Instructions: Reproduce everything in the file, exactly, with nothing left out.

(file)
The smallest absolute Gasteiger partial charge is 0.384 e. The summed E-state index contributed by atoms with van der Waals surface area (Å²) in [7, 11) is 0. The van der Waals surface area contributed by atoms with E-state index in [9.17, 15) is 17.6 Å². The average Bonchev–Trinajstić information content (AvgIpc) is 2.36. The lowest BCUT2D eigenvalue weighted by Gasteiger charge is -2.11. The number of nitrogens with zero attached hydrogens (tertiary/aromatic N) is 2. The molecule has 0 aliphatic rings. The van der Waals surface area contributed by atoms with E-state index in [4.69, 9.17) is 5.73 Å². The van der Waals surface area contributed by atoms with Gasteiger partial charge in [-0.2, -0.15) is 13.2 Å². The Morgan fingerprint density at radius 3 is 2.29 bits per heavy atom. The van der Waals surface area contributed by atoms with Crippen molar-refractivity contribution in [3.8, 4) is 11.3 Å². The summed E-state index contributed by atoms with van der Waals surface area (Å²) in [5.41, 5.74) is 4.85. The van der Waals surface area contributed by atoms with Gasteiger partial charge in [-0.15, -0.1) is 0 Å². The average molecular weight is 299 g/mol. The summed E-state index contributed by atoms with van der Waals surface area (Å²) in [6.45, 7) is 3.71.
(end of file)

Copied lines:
The smallest absolute Gasteiger partial charge is 0.384 e. The summed E-state index contributed by atoms with van der Waals surface area (Å²) in [7, 11) is 0. The van der Waals surface area contributed by atoms with E-state index in [9.17, 15) is 17.6 Å². The average Bonchev–Trinajstić information content (AvgIpc) is 2.36. The lowest BCUT2D eigenvalue weighted by Gasteiger charge is -2.11. The number of nitrogens with zero attached hydrogens (tertiary/aromatic N) is 2. The molecule has 0 aliphatic rings. The van der Waals surface area contributed by atoms with E-state index in [4.69, 9.17) is 5.73 Å². The van der Waals surface area contributed by atoms with Gasteiger partial charge in [-0.2, -0.15) is 13.2 Å². The Morgan fingerprint density at radius 3 is 2.29 bits per heavy atom. The van der Waals surface area contributed by atoms with Crippen molar-refractivity contribution in [3.8, 4) is 11.3 Å². The summed E-state index contributed by atoms with van der Waals surface area (Å²) in [5.41, 5.74) is 4.85. The van der Waals surface area contributed by atoms with Gasteiger partial charge in [-0.15, -0.1) is 0 Å². The average molecular weight is 299 g/mol. The summed E-state index contributed by atoms with van der Waals surface area (Å²) in [6.45, 7) is 3.71.